Signs Your Thyroid Is Making You Gain Weight

Woman holding scale

Signs Your Thyroid Is Making You Gain Weight

 

Going up a couple of pant sizes is one of the top symptoms of hypothyroidism. Hypothyroidism, also called an underactive thyroid, is a condition in which your metabolism-running thyroid gland does not make enough thyroid hormones to meet your body's needs.

Hypothyroidism is also much more common than you would think, the metabolic disease affects 4.6% of the U.S. population and millions of people are currently hypothyroid and don't know it.

There are many symptoms of hypothyroidism, and weight gain is one of the most common.

Patients with hypothyroidism will have a generalized slowing of their metabolism and reduction in their basal metabolic rate (or BMR) which can lead to changes in the way their body expends energy. Now, with a lower metabolic rate, people can gain excess weight eating a similar diet. Some of this may be excess fat, but there may also be fluid retention. So, even if you are diligently dieting and working out, you may still gain weight if you have hypothyroidism.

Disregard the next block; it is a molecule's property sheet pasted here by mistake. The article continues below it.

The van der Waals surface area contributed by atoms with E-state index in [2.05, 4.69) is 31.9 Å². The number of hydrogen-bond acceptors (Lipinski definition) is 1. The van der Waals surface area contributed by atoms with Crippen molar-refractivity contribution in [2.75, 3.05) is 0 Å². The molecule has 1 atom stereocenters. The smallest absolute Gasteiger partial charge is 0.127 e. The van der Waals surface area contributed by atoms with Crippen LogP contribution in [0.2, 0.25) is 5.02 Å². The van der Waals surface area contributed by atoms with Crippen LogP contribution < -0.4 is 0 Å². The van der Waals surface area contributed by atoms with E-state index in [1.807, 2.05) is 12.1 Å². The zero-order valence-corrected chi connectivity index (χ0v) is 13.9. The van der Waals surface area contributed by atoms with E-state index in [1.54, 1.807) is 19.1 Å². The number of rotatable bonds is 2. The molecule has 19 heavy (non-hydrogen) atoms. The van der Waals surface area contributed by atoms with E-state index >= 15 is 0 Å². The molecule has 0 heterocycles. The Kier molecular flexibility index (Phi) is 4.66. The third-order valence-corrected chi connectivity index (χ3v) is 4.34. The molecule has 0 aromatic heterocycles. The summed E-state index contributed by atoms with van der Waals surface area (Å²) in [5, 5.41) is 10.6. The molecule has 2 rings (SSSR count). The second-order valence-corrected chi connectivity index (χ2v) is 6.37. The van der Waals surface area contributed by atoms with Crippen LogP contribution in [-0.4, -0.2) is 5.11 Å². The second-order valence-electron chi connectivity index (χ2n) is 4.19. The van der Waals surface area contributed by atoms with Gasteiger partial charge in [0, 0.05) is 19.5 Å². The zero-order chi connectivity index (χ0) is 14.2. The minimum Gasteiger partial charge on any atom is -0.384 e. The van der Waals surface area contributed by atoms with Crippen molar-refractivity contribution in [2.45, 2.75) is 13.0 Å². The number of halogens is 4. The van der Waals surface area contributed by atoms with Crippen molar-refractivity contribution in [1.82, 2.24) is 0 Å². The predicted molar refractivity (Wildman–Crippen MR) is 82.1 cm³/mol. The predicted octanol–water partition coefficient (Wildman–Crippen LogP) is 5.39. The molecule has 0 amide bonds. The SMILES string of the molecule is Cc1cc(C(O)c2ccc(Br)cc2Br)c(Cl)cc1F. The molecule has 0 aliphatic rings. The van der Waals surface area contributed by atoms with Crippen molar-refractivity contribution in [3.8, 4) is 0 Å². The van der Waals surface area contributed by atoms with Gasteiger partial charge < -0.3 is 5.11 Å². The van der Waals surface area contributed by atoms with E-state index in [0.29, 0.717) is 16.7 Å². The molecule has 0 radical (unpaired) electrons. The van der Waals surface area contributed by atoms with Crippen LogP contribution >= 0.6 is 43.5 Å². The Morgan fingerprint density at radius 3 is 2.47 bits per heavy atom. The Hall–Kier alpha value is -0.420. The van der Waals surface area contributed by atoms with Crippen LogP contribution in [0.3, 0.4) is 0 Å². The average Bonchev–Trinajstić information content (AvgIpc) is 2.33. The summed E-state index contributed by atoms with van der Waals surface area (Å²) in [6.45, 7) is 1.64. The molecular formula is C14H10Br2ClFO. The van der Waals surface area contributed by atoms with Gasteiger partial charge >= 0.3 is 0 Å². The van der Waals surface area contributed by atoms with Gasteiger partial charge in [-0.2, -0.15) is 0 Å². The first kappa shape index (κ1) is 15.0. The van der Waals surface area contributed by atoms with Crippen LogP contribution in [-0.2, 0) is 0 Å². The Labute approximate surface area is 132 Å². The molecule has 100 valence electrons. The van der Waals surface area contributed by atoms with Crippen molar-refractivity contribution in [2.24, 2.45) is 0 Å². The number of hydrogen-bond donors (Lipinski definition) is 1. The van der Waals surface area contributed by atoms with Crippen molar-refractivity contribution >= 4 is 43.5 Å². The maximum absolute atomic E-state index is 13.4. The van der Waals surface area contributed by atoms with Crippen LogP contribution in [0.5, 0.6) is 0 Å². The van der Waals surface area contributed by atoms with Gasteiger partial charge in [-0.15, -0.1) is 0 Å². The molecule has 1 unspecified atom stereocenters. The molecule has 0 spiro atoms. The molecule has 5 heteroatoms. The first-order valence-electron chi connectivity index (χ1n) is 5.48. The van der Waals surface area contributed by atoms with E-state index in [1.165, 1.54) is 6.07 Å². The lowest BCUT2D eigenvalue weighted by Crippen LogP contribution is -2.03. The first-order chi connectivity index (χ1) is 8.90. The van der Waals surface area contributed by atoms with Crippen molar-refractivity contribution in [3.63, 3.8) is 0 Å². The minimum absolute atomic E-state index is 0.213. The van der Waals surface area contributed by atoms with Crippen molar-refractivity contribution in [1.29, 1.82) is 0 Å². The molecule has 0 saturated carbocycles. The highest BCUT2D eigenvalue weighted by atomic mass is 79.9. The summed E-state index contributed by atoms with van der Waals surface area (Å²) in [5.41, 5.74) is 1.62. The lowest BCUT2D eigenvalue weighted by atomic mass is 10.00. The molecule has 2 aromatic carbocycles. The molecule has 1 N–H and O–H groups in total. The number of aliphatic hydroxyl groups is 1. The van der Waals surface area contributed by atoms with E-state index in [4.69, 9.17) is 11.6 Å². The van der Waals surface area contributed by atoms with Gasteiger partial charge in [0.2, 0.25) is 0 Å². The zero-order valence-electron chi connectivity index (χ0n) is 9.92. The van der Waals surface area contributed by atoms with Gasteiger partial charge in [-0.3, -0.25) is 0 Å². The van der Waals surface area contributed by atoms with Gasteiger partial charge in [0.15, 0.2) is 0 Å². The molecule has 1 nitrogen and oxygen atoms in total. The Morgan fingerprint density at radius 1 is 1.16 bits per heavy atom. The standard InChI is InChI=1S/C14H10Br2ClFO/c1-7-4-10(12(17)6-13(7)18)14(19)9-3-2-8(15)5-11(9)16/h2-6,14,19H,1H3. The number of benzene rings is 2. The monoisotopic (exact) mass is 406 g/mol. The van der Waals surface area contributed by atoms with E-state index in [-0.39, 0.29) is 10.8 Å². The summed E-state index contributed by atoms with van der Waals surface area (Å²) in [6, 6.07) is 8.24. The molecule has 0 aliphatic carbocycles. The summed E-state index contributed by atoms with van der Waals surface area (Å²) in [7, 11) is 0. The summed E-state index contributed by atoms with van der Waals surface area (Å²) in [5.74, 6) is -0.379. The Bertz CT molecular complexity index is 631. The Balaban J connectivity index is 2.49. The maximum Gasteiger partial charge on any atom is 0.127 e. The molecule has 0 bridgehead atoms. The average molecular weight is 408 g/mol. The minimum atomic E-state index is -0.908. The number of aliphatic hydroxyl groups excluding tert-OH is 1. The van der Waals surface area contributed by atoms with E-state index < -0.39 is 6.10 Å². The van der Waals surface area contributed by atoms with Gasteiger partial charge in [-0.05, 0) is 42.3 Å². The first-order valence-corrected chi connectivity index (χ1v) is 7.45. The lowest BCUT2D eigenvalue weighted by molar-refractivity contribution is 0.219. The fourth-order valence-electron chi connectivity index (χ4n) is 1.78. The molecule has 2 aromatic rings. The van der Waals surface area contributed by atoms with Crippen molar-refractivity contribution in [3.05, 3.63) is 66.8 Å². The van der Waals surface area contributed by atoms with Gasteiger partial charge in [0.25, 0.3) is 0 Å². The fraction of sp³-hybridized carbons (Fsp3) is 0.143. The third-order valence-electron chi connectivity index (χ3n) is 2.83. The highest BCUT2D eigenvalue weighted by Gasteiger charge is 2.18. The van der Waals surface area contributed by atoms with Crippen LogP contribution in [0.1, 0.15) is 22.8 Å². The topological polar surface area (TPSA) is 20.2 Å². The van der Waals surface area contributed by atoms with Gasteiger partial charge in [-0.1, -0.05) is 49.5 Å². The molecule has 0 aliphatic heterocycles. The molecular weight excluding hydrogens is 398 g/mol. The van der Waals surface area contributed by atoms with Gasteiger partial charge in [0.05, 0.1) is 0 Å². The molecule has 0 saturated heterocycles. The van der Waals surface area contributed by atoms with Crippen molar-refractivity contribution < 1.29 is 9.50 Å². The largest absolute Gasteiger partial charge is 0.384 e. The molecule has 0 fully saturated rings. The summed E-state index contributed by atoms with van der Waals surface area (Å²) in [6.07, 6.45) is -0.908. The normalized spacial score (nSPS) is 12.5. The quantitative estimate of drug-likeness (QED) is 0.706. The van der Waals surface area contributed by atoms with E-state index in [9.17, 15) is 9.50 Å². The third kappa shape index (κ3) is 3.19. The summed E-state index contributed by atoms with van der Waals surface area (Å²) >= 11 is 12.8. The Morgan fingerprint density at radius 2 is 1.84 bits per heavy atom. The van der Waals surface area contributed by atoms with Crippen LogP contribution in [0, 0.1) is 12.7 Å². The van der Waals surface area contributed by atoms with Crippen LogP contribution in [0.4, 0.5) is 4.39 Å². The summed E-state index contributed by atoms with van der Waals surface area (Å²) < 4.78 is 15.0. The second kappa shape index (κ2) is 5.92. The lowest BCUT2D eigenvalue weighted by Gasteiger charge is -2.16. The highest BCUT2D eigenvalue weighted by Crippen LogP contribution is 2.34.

Because early symptoms of the disease are varied and can imitate the symptoms of everyday life, millions of cases of thyroid disease remain undiagnosed or are mistaken for other disorders. If you have recently gained weight, it may be worth coming in for an appointment here at Palmetto Endocrinology to see if you also have any of the symptoms.

Your thyroid gland is the butterfly-shaped gland at the base of your neck. It secretes two all-important hormones that control major bodily functions (including how you use energy, regulate body temperature, and digest food) and organs (including the heart, brain, liver, kidneys and skin).

But with hypothyroidism, your body can have normal to low thyroxine hormone levels and elevated thyroid-stimulating hormone (TSH) levels. These high TSH levels are a result of an overworked pituitary gland that is trying to elevate the hormone levels in an inadequately responsive thyroid.